How did you land a starring role in a Queen Latifah co-produced film?

That’s funny too. I actually got cast in a Lady Gaga music video. I was all set to fly out and the casting director (who wrote songs for P.Diddy) contacted me at the last minute and said he didn’t think the video would be my cup of tea. He was impressed that I spoke to and acted as a role model for young women and said that there was going to be a lot of overt sexuality in the video and it was going to be very dark. So, I sat down with all the people that I trust and ended up turning it down.

986725_10151627226736764_786571020_nCoincidentally, he’s the one that cast me in this film. Queen Latifah is co-producing it and it’s a true story about a woman dealing with addictions and finding her faith. There are all sorts of twists and turns in the plot. And I play the main character’s best friend.

You mentioned speaking as a role model, i.e. this concept of beauty, love, and connectedness amongst women. Where does it come from?  

Growing up, I’ve dealt with so much of the toxic part, i.e. the awful part where women can hate and hate and not be excited for one another. So, I’ve really worked hard to change that and surround myself with the most positive women who are amazing and exude beauty and love. Having gone through all of it first hand, I just don’t understand the point. I never really understood why people would want to bring others down and not lift them up.

And the motivational speaking?

Well, I started mentoring a little girl who was modeling when she was fourteen and I was about twenty two. She’s absolutely stunning and gorgeous. And it was weird to see her go through the exact same things I had gone through. Something inside me just switched. And that’s when I started reaching out and talking to high schools and local groups supporting women.

I was raised by really strong women in my family, guiding me. My aunt was one of my biggest fans. And obviously, my mom is the strongest person ever. They’ve taught me so much; especially, that life is too short. Many women feel like they need to beat each other down. And it’s really their own insecurities that come out and end up getting taken out on you – it’s not what you want to be involved in. We should be loving and supporting one another and making others feel good about themselves.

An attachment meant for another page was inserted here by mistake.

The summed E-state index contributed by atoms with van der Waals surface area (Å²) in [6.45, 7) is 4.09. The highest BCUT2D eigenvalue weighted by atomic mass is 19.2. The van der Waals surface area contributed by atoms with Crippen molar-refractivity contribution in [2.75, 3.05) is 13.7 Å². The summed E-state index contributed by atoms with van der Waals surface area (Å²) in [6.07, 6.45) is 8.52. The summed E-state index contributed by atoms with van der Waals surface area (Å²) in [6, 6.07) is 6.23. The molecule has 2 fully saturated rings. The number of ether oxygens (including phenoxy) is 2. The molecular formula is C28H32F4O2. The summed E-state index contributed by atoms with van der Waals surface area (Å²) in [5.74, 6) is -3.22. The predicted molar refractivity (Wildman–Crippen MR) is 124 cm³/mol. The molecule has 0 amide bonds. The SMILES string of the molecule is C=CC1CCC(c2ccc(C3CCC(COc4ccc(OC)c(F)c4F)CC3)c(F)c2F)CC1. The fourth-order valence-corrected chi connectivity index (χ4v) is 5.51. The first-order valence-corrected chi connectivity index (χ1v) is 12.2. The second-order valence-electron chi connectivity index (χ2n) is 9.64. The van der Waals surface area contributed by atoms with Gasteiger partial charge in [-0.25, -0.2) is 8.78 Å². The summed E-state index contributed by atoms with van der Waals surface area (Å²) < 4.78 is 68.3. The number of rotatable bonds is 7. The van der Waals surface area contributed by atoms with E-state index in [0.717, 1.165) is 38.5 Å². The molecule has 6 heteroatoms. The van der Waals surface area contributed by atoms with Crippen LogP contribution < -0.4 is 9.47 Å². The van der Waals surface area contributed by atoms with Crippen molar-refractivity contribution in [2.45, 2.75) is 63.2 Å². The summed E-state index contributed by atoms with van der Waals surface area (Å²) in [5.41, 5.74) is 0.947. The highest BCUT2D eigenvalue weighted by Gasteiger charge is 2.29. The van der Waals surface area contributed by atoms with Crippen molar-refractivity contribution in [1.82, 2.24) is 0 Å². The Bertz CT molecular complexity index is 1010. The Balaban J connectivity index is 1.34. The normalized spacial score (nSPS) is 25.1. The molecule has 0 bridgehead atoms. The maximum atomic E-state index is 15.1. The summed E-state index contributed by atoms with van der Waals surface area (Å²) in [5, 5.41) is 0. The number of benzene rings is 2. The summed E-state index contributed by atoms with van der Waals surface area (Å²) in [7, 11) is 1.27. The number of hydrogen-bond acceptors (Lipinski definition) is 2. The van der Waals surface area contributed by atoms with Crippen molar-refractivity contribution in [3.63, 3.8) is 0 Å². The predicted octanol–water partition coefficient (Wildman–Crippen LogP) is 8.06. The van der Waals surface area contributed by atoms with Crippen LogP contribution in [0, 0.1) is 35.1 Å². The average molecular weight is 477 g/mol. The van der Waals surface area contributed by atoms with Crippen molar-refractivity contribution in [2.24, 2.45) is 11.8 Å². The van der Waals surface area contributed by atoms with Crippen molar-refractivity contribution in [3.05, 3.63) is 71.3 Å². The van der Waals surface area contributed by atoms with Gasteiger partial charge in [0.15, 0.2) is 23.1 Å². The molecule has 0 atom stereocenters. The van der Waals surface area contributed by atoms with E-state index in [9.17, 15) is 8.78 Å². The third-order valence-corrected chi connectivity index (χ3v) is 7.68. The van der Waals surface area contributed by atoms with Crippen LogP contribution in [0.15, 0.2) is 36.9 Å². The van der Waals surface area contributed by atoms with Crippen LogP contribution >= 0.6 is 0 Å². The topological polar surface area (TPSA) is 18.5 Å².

311128_10150310832231764_545506763_7934058_1373071819_nWhat are some of your current and future goals?

I’m really, really excited about this film coming up just because it aligns with everything I believe in. And it’ll be my first break out role I’ve ever done. So, I’m focusing all of my energy on that right now.

I love modeling too, but I think I’m going to put more of my focus into acting going forward. Modeling is awesome and it’s fun to create a character for yourself on a shoot or a runway, but there’s something unique about acting. I love memorizing lines. I don’t get nervous on camera. And that feeling of a group working together on a project is highly addictive. It’s where I want to go moving forward.

And you’ll continue to inspire?

Yes. I’ve been talking to a lot of people about using modeling and acting as a platform to speak to more people. Originally, I was thinking only about women, empowering them to love one another. But I have a good friend who is a famous athlete and we’ve talked about going to schools and colleges together to talk about modeling, acting, professional sports, the challenges, and living your truth. That way men can feel connected as well. I’m hoping we can do that soon because I love talking to kids and I’m really, really passionate about it.


mark_303signatureMark Sells, “The Reel Deal”

Mark Sells is a nationally recognized film/entertainment journalist and Critic-at-Large for 100.3 FM The Sound (Los Angeles). In addition to his blog on 303, you can follow The Reel Deal on YouTube, Twitter, and Facebook for the latest entertainment news, reviews, and interviews.


All images courtesy of: Gretchen Snyder, Mark Sink, Deahna Brockman & Charles Hildreth Photography, 2013.


Gretchen Snyder – Boarding for Breast Cancer